Boler v. Earley
Flint, which previously obtained water from DWSD, decided to join the Karegnondi Water Authority (KWA). The DWSD contract terminated in 2014. Because KWA would take years to construct, Flint chose the Flint River as an interim source. A 2011 Report had determined that river water would need to be treated to meet safety regulations; the cost of treatment was less than continuing with DWSD. Genesee County also decided to switch to KWA but continued to purchase DWSD water during construction. Flint did not upgrade its treatment plants or provide additional safety measures before switching. Residents immediately complained that the water “smelled rotten, looked foul, and tasted terrible.” Tests detected coliform and E. coli bacteria; the water was linked to Legionnaire’s disease. General Motors discontinued its water service, which was corroding its parts. Eventually, the city issued a notice that the drinking water violated standards, but was safe to drink. Subsequent testing indicated high levels of lead and trihalomethane that did not exceed the Safe Drinking Water Act (SDWA) Lead and Copper Rule’s “action level.” The tests indicated that corrosion control treatment was needed to counteract lead levels. The City Council voted to reconnect with DWSD; the vote was overruled by the state-appointed Emergency Manager. The EPA warned of high lead levels; officials distributed filters. Genesee County declared a public health emergency in Flint, advising residents not to drink the water. The Emergency Manager ordered reconnection to DWSD but the supply pipes' protective coating had been damaged by River water. Flint remains in a state of emergency but residents have been billed continuously for water. The Michigan Civil Rights Commission determined that the response to the crisis was “the result of systemic racism.” The Sixth Circuit reversed dismissal, as preempted by SDWA, of cases under 42 U.S.C. 1983. SDWA has no textual preemption of section 1983 claims and SDWA’s remedial scheme does not demonstrate such an intention. The rights and protections found in the constitutional claims diverge from those provided by SDWA. The court affirmed dismissal of claims against state defendants as barred by the Eleventh Amendment. View "Boler v. Earley" on Justia Law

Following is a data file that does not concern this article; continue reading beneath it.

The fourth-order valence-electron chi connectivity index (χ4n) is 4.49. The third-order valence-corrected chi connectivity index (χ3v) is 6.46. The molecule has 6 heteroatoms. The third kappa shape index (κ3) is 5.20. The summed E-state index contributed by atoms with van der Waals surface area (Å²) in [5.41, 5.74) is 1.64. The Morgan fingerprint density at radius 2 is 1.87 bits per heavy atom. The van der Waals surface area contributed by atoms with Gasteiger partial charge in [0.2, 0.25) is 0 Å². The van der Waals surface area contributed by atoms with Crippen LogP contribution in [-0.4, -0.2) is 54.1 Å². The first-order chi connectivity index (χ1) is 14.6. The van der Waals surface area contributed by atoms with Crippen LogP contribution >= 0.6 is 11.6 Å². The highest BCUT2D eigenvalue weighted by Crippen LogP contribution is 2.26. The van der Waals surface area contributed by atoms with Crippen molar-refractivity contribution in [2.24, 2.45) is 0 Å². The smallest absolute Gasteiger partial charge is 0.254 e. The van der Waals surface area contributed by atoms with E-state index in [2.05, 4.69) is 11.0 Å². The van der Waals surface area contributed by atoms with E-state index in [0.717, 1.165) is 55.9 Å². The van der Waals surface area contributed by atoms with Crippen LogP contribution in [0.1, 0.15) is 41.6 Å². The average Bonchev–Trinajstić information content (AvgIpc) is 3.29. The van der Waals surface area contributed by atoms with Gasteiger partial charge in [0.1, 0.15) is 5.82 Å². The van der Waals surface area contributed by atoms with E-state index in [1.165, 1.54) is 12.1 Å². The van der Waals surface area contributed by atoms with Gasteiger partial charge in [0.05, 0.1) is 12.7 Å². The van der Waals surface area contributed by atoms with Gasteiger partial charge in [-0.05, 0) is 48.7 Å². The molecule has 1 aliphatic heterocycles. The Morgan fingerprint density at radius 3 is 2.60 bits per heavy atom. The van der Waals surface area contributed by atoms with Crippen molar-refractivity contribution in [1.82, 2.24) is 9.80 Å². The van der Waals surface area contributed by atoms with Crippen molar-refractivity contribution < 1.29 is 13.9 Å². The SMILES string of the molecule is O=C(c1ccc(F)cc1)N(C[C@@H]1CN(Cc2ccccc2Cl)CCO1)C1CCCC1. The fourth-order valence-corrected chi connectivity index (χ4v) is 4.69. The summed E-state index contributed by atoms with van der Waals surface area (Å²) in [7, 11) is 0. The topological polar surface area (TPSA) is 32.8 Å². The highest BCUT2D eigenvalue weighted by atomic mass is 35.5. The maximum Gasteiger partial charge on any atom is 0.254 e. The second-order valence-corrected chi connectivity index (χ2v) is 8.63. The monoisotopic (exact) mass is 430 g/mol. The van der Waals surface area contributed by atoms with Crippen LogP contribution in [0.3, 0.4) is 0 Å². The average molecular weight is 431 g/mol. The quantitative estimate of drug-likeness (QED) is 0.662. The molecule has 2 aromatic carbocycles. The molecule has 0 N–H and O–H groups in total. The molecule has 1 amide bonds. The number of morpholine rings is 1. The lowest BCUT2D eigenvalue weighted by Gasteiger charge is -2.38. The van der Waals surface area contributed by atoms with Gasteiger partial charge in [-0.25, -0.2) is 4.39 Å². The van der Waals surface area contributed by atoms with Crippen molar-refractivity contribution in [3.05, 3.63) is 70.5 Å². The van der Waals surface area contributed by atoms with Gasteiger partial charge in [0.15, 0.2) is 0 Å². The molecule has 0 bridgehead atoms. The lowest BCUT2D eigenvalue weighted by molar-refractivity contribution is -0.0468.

Wilmington Trust Co. v. AEP Generating Co.
Nearly 20 years after defendants built, sold, and leased back a Rockport Indiana coal-burning power plant, they committed, in a consent decree resolving lawsuits involving alleged Clean Air Act violations at their other power plants, to either make over a billion dollars of emission control improvements to the plant, or shut it down. The sale and leaseback arrangement was a means of financing construction. Defendants then obtained a modification to the consent decree providing that these improvements need not be made until after their lease expired, pushing their commitments to improve the air quality of the plant’s emissions to the plaintiff, the investors who had financed construction and who would own the plant after the 33-year lease term. The district court held this encumbrance did not violate the parties’ contracts governing the sale and leaseback, and that plaintiff’s breach of contract claims precluded it from maintaining an alternative cause of action for breach of the covenant of good faith and fair dealing. The Sixth Circuit reversed, holding that a Permitted Lien exception in the lease unambiguously supports the plaintiff’s position and that the defendants’ actions “materially adversely affected’ plaintiff’s interests. View "Wilmington Trust Co. v. AEP Generating Co." on Justia Law